Just about everyone knows a family like the Radleys. Many of us grew up next door to one. They are a modern family, averagely content, averagely dysfunctional, living in a staid and quiet suburban English town. Peter is an overworked doctor whose wife, Helen, has become increasingly remote and uncommunicative. Rowan, their teenage son, is being bullied at school, and their anemic daughter, Clara, has recently become a vegan. They are typical, that is, save for one devastating exception: Peter and Helen are vampires and have – for seventeen years – been abstaining by choice from a life of chasing blood in the hope that their children could live normal lives.
One night, Clara finds herself driven to commit a shocking – and disturbingly satisfying – act of violence, and her parents are forced to explain their history of shadows and lies. A police investigation is launched that uncovers a richness of vampire history heretofore unknown to the general public. And when the malevolent and alluring Uncle Will, a practicing vampire, arrives to throw the police off Clara’s trail, he winds up throwing the whole house into temptation and turmoil and unleashing a host of dark secrets that threaten the Radleys’ marriage.
I really enjoyed this. I also read it quite a while ago, which is why I’m going to keep the review rather brief. It’s a different and original take on vampires – one that blends commentary on contemporary British society, middle-class life and anxieties, and is presented with a deft, light touch.
The Radleys addresses a number of everyday concerns, presented through the lens of a vampire family who are living under-the-radar in a sleepy British town. Their two kids do not know about their true nature, despite their strange cravings, aversion to sunlight, and difficulty in fitting in. As their parents’ marriage is strained by maintaining the charade (or masquerade, for RPG fans), we learn of their past, how they came to become vampires, and what they have sacrificed in order to protect their children, hide from their past and avoid the attentions of the Met’s vampire-hunting division. It is, ultimately, a moving domestic novel. The kids are teenagers, with all the relevant baggage, plus (un)natural outsider tendencies. When Clara is involved in an accident, after being accosted by one of the school jocks/brutes, Peter and Helen spring into action to protect her.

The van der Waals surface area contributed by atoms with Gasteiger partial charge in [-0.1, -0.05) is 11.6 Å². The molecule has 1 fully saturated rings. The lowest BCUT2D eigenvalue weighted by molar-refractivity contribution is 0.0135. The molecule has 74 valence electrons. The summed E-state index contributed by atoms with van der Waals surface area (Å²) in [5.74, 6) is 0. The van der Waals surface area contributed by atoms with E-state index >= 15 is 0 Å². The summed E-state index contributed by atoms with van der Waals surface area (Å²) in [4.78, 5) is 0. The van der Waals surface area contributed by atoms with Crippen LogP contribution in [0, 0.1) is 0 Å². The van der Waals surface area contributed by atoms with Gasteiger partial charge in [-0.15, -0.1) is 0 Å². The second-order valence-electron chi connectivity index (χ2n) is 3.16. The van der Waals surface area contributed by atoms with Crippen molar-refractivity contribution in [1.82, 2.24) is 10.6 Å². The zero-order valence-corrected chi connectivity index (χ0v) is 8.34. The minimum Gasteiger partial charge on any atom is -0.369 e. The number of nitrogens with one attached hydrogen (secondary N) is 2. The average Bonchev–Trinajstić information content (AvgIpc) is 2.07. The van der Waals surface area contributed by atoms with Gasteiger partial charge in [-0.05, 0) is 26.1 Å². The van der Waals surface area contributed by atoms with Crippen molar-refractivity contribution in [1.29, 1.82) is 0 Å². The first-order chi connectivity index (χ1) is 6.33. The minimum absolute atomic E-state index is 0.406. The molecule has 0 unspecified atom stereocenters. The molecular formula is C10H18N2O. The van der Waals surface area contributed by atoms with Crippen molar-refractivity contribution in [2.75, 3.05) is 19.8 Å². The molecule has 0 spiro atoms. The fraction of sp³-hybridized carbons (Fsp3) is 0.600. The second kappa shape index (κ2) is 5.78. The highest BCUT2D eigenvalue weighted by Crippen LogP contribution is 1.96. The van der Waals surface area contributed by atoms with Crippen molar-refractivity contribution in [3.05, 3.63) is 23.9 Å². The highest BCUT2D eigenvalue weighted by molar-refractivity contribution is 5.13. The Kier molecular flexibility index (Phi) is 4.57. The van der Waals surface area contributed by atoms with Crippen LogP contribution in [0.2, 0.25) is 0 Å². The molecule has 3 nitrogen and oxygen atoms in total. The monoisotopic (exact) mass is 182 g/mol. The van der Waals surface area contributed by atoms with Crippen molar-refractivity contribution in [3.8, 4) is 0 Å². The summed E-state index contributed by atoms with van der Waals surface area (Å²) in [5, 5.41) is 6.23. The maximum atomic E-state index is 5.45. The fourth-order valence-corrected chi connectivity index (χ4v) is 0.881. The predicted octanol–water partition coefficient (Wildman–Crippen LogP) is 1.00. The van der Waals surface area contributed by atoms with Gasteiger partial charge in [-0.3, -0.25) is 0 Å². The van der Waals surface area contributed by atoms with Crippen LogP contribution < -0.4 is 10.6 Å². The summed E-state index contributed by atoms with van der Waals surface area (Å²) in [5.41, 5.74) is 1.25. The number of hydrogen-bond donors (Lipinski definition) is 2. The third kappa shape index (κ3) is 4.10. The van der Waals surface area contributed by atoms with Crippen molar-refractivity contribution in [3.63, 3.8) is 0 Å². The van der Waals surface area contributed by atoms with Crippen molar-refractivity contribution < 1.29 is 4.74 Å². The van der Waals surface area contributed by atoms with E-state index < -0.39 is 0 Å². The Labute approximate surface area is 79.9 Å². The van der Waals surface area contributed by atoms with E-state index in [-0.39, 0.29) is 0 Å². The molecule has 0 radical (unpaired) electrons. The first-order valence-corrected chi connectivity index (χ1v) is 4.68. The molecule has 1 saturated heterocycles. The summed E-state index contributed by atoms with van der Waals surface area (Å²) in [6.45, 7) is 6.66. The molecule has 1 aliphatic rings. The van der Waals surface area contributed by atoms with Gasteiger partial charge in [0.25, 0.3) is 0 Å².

This event, and the arrival of Uncle Will (who does not shy away at all from his vampiric nature), sends the Radleys’ lives into a spiral, as they confront their long-suppressed natures. Peter, in particular, realises just how much he has missed being a vampire, and enjoying the powers that come with the condition.
“He closes his eyes and sees Clara’s face, the way it was as she stood by the road. She had looked so distraught and helpless, wanting the truth he’d never given her. Or at least, that’s what he had chosen to see. No. Even with blood inside him he is a different man from the one he left behind somewhere in the black hole of his twenties. He wasn’t his brother. He doubts he ever could be. Not now. As he arcs in the cold air, he admires the ocean, a vast steel sheet reflecting a fractured moon. No, I am a good man, he tells himself as he drags himself and his heavy conscience back towards home.”
Haig does a great job of exploring the costs of denying one’s true identity, the inherent appeal of ‘sinning’ (and the bizarre thrill of admitting to your children your past, less-than-virtuous experiences). The novel is not, however, all or over-serious. Haig has sprinkled throughout a great amount of light humour that helps flesh out this vampire-inhabited world, and also bring us closer to the characters.
‘And vampires don’t live for ever,’ Peter continues, ‘but if they stick to a strict blood diet and keep out of daylight they can last a very long time. Vampires over two hundred years old have been known. And some of the strictest ones fake their deaths at a young age, like Byron did on the battlefield in Greece, pretending he had trench foot. Then after that they assume a different identity every decade or so.’
‘Byron?’ Rowan can’t help but be consoled by this piece of information. His father nods, claps a supportive hand on his son’s knee.
‘He’s still alive, last I heard. I saw him back in the 1980s. DJing alongside Thomas De Quincey at some party at their cave in Ibiza. Don Juan and DJ Opium they called themselves. God knows if they’re still at it.’
Even before I had finished reading this, I bought Haig’s latest novel, The Humans, which I fully intend to read ASAP. Suffice it to say, The Radleys is a very good novel indeed. Haig’s prose is fluid and well-crafted, the novel is very-well paced (I raced through it), and his characters are by turns appealing, complex and difficult, but always realistic.
A must-read for anyone who is looking for vampire fiction very different to contemporary sub-genre mores. Recommended.